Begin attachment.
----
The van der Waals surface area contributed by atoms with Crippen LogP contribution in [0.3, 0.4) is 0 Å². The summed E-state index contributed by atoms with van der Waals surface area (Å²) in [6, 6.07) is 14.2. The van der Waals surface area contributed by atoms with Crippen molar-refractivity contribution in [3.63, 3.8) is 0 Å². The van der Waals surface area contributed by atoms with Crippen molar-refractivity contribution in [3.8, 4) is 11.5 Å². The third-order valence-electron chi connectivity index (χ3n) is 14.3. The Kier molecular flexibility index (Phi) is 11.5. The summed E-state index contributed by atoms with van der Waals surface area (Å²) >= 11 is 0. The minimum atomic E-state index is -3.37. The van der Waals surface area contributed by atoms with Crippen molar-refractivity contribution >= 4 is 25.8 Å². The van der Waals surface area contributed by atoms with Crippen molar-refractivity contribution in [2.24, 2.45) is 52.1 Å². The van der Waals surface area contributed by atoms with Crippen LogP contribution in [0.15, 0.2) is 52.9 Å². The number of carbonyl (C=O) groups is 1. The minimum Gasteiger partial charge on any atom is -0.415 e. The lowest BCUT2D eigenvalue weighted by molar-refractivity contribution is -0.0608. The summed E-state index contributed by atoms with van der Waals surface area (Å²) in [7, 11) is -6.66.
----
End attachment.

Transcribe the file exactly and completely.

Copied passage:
The van der Waals surface area contributed by atoms with Crippen LogP contribution in [0.3, 0.4) is 0 Å². The summed E-state index contributed by atoms with van der Waals surface area (Å²) in [6, 6.07) is 14.2. The van der Waals surface area contributed by atoms with Crippen molar-refractivity contribution in [3.63, 3.8) is 0 Å². The van der Waals surface area contributed by atoms with Crippen molar-refractivity contribution in [3.8, 4) is 11.5 Å². The third-order valence-electron chi connectivity index (χ3n) is 14.3. The Kier molecular flexibility index (Phi) is 11.5. The summed E-state index contributed by atoms with van der Waals surface area (Å²) >= 11 is 0. The minimum atomic E-state index is -3.37. The van der Waals surface area contributed by atoms with Crippen molar-refractivity contribution >= 4 is 25.8 Å². The van der Waals surface area contributed by atoms with Crippen molar-refractivity contribution in [2.24, 2.45) is 52.1 Å². The van der Waals surface area contributed by atoms with Crippen LogP contribution in [0.15, 0.2) is 52.9 Å². The number of carbonyl (C=O) groups is 1. The minimum Gasteiger partial charge on any atom is -0.415 e. The lowest BCUT2D eigenvalue weighted by molar-refractivity contribution is -0.0608. The summed E-state index contributed by atoms with van der Waals surface area (Å²) in [7, 11) is -6.66.